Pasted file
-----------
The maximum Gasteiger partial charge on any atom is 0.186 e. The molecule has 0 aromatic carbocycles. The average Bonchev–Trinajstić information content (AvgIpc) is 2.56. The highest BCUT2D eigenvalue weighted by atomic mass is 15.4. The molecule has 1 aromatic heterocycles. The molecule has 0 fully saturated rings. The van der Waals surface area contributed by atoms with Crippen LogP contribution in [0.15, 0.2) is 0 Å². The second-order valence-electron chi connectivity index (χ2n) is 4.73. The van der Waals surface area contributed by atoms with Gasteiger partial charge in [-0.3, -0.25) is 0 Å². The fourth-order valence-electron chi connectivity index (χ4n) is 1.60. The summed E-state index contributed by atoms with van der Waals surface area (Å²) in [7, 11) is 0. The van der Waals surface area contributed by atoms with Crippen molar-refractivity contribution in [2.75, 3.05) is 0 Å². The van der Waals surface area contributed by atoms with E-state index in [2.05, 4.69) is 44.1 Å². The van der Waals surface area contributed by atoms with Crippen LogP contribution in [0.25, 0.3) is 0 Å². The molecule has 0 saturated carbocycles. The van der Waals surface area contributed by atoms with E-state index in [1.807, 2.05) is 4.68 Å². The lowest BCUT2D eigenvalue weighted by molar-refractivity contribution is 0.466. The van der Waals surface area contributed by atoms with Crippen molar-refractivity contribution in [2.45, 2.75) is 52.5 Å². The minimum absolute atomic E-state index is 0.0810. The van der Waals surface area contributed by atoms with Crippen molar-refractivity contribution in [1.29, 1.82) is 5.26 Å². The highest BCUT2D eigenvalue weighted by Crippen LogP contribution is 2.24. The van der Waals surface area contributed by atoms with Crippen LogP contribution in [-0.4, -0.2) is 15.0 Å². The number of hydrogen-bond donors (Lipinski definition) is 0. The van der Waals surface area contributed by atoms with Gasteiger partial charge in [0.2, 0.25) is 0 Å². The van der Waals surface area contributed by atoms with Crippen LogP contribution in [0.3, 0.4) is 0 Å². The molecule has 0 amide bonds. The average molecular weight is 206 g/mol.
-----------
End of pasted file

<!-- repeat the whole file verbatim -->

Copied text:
The maximum Gasteiger partial charge on any atom is 0.186 e. The molecule has 0 aromatic carbocycles. The average Bonchev–Trinajstić information content (AvgIpc) is 2.56. The highest BCUT2D eigenvalue weighted by atomic mass is 15.4. The molecule has 1 aromatic heterocycles. The molecule has 0 fully saturated rings. The van der Waals surface area contributed by atoms with Crippen LogP contribution in [0.15, 0.2) is 0 Å². The second-order valence-electron chi connectivity index (χ2n) is 4.73. The van der Waals surface area contributed by atoms with Gasteiger partial charge in [-0.3, -0.25) is 0 Å². The fourth-order valence-electron chi connectivity index (χ4n) is 1.60. The summed E-state index contributed by atoms with van der Waals surface area (Å²) in [7, 11) is 0. The van der Waals surface area contributed by atoms with Crippen molar-refractivity contribution in [2.75, 3.05) is 0 Å². The van der Waals surface area contributed by atoms with E-state index in [2.05, 4.69) is 44.1 Å². The van der Waals surface area contributed by atoms with Crippen LogP contribution in [0.25, 0.3) is 0 Å². The molecule has 0 saturated carbocycles. The van der Waals surface area contributed by atoms with E-state index in [1.807, 2.05) is 4.68 Å². The lowest BCUT2D eigenvalue weighted by molar-refractivity contribution is 0.466. The van der Waals surface area contributed by atoms with Crippen molar-refractivity contribution in [2.45, 2.75) is 52.5 Å². The minimum absolute atomic E-state index is 0.0810. The van der Waals surface area contributed by atoms with Crippen molar-refractivity contribution in [1.29, 1.82) is 5.26 Å². The highest BCUT2D eigenvalue weighted by Crippen LogP contribution is 2.24. The van der Waals surface area contributed by atoms with Crippen LogP contribution in [-0.4, -0.2) is 15.0 Å². The number of hydrogen-bond donors (Lipinski definition) is 0. The van der Waals surface area contributed by atoms with Gasteiger partial charge in [0.2, 0.25) is 0 Å². The van der Waals surface area contributed by atoms with Crippen LogP contribution in [0.3, 0.4) is 0 Å². The molecule has 0 amide bonds. The average molecular weight is 206 g/mol.